Optus forced to compensate 8700 customers for slow Internet speeds

Optus has been directed to compensate 8700 of its customers who were misled about maximum speeds they could achieve on certain Optus NBN plans.

Optus has admitted it probably contravened the Australian Consumer Law (ACL) by engaging in misleading or deceptive conduct and making false or misleading representation between September 2015 and June 2017.

The Australian Competition and Consumer Commission said Optus had offered NBN services to consumers advertising a range of speed plans, including its “Boost Max” which advertised maximum download speeds of up to 100 megabits per second (Mbps) and maximum upload speeds of up to 40 Mbps (100/40 Mbps).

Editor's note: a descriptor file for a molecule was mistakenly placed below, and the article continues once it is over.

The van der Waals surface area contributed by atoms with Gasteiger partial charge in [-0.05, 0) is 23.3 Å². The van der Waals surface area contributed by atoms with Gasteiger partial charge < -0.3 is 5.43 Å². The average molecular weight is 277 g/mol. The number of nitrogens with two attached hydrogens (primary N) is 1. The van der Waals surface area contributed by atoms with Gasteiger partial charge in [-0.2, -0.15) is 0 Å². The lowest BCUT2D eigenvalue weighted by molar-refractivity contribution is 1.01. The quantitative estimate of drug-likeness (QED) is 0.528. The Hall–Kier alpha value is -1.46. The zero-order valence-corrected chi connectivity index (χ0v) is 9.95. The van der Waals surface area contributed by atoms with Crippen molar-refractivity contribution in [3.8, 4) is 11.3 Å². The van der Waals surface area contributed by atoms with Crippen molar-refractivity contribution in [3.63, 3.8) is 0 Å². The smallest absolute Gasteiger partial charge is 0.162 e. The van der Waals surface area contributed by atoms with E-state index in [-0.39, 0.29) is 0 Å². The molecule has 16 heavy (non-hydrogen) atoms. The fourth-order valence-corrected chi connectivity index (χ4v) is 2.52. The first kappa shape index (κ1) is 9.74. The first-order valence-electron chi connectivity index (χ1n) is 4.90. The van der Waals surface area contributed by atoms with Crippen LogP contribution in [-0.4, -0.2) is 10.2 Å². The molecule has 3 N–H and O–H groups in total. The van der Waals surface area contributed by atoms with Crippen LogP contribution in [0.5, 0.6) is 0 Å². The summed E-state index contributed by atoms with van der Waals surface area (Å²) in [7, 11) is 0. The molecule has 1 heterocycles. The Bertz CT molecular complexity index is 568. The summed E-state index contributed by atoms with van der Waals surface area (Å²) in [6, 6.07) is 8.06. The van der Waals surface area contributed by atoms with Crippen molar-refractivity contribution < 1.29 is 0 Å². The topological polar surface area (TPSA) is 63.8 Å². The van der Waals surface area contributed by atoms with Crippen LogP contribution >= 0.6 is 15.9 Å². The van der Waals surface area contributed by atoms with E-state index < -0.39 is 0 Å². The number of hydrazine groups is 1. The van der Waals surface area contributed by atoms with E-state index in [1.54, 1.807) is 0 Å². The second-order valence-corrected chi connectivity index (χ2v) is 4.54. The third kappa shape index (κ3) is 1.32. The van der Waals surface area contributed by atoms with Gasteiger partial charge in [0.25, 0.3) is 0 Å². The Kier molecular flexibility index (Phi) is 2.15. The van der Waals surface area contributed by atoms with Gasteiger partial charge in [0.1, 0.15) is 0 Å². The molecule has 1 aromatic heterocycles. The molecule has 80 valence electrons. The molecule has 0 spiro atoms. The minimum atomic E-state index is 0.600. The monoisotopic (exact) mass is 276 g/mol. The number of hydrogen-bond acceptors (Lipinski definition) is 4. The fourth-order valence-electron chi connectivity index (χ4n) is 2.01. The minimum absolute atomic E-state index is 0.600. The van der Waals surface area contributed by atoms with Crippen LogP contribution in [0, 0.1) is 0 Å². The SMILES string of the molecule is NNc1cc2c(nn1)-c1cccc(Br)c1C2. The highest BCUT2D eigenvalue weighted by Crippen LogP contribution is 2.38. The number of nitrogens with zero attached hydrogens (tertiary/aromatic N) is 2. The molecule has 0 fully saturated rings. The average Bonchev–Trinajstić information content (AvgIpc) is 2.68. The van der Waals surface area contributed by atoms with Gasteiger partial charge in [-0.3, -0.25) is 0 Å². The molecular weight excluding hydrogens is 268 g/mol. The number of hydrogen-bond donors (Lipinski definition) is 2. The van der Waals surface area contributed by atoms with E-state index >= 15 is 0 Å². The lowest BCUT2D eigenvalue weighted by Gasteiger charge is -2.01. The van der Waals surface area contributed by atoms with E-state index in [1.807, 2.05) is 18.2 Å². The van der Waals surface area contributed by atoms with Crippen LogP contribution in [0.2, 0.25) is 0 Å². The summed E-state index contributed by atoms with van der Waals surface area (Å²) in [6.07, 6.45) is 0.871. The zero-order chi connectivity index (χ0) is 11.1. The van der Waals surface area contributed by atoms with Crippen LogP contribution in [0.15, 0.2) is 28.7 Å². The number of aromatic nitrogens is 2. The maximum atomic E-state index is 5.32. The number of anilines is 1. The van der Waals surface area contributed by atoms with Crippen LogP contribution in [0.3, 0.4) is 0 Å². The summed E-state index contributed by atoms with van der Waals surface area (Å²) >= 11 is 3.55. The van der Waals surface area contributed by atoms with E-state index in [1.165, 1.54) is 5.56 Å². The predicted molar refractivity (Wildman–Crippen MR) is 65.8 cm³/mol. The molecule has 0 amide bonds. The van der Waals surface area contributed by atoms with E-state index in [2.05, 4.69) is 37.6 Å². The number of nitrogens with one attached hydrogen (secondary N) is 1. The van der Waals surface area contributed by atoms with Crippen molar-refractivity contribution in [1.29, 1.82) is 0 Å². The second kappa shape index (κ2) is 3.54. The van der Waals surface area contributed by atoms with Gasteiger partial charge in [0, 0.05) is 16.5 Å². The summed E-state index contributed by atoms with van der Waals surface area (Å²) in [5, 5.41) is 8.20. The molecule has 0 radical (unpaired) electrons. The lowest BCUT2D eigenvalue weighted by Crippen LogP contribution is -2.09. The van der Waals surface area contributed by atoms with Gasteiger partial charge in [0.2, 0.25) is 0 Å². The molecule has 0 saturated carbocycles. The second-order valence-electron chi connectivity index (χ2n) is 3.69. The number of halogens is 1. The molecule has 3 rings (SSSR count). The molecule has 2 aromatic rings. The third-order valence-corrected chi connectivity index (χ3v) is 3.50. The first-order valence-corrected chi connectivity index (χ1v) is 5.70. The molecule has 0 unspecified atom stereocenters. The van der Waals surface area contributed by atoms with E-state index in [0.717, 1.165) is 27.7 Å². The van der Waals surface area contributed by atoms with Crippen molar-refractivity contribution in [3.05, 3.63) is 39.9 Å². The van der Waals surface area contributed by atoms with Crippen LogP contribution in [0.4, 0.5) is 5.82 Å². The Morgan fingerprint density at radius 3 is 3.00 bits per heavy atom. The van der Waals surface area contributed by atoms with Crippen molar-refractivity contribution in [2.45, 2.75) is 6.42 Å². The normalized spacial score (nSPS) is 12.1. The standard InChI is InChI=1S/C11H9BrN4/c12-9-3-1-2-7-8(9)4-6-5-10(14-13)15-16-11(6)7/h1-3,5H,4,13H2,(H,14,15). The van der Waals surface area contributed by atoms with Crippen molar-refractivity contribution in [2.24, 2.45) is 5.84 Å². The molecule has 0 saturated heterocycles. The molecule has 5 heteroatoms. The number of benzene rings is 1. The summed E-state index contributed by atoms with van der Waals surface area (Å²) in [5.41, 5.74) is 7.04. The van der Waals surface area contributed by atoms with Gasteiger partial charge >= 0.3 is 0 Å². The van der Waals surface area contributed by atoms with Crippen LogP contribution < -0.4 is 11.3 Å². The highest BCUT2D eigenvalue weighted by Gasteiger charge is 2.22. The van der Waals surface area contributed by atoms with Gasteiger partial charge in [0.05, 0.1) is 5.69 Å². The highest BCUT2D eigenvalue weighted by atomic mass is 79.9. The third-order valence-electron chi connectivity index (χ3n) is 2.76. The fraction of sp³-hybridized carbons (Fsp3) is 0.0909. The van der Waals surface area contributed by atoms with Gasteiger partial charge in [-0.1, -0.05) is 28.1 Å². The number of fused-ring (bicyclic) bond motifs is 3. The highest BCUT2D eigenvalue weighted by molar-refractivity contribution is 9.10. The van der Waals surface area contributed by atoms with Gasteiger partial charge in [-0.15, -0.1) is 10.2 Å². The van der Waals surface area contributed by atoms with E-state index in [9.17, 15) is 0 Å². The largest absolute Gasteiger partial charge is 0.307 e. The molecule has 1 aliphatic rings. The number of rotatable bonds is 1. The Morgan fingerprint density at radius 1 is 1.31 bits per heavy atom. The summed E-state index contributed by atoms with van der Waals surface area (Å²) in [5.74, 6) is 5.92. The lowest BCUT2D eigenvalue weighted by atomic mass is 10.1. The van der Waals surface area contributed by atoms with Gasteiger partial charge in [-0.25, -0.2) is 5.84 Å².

However, customers couldn’t get those speeds because of “technical limitations” to their connections.

The ACCC found that 48 per cent of FTTN (fibre to the node) customers on that plan were unable to reach such speeds and that 21 per cent of customers could not even reach half of that speed.

“Worryingly, many affected FTTN Optus customers could not even receive the maximum speed of a lower-tier plan. This is a concerning trend we have seen throughout the industry and we are working to fix this,” ACCC chairman Rod Sims said.

 

 



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